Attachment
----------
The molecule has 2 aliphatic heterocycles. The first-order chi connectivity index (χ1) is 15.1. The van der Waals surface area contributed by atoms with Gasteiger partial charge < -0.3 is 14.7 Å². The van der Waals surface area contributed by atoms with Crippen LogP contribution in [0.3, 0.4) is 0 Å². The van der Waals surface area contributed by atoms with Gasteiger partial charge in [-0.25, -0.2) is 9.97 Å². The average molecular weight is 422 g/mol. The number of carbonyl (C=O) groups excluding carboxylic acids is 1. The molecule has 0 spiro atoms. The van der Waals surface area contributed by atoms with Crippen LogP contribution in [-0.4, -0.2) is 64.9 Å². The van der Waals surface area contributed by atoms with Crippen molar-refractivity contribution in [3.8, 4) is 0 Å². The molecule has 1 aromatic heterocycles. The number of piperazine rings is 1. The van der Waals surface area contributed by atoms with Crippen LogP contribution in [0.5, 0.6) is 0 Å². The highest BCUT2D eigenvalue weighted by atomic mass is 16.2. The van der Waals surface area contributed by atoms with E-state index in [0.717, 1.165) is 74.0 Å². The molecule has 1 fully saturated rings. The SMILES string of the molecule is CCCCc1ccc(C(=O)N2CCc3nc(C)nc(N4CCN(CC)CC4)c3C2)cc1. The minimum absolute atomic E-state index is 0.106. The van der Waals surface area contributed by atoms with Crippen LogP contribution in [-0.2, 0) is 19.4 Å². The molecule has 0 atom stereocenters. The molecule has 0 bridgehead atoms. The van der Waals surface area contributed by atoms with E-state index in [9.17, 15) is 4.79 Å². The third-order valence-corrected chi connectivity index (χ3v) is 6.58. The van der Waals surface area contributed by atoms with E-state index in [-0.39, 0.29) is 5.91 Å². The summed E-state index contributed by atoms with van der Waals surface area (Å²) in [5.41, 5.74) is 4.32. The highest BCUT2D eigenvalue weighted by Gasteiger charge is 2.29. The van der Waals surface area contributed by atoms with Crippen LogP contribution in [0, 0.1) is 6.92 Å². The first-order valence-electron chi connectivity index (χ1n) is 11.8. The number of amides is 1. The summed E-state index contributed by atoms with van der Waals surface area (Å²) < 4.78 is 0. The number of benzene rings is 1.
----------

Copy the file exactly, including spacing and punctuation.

The molecule has 2 aliphatic heterocycles. The first-order chi connectivity index (χ1) is 15.1. The van der Waals surface area contributed by atoms with Gasteiger partial charge < -0.3 is 14.7 Å². The van der Waals surface area contributed by atoms with Crippen LogP contribution in [0.3, 0.4) is 0 Å². The van der Waals surface area contributed by atoms with Gasteiger partial charge in [-0.25, -0.2) is 9.97 Å². The average molecular weight is 422 g/mol. The number of carbonyl (C=O) groups excluding carboxylic acids is 1. The molecule has 0 spiro atoms. The van der Waals surface area contributed by atoms with Crippen LogP contribution in [-0.4, -0.2) is 64.9 Å². The van der Waals surface area contributed by atoms with Crippen molar-refractivity contribution in [3.8, 4) is 0 Å². The molecule has 1 aromatic heterocycles. The number of piperazine rings is 1. The van der Waals surface area contributed by atoms with Crippen LogP contribution in [0.5, 0.6) is 0 Å². The highest BCUT2D eigenvalue weighted by atomic mass is 16.2. The van der Waals surface area contributed by atoms with E-state index in [0.717, 1.165) is 74.0 Å². The molecule has 1 fully saturated rings. The SMILES string of the molecule is CCCCc1ccc(C(=O)N2CCc3nc(C)nc(N4CCN(CC)CC4)c3C2)cc1. The minimum absolute atomic E-state index is 0.106. The van der Waals surface area contributed by atoms with Crippen LogP contribution in [-0.2, 0) is 19.4 Å². The molecule has 0 atom stereocenters. The molecule has 0 bridgehead atoms. The van der Waals surface area contributed by atoms with E-state index in [9.17, 15) is 4.79 Å². The third-order valence-corrected chi connectivity index (χ3v) is 6.58. The van der Waals surface area contributed by atoms with E-state index in [-0.39, 0.29) is 5.91 Å². The summed E-state index contributed by atoms with van der Waals surface area (Å²) in [5.41, 5.74) is 4.32. The highest BCUT2D eigenvalue weighted by Gasteiger charge is 2.29. The van der Waals surface area contributed by atoms with Crippen LogP contribution in [0, 0.1) is 6.92 Å². The first-order valence-electron chi connectivity index (χ1n) is 11.8. The number of amides is 1. The summed E-state index contributed by atoms with van der Waals surface area (Å²) < 4.78 is 0. The number of benzene rings is 1.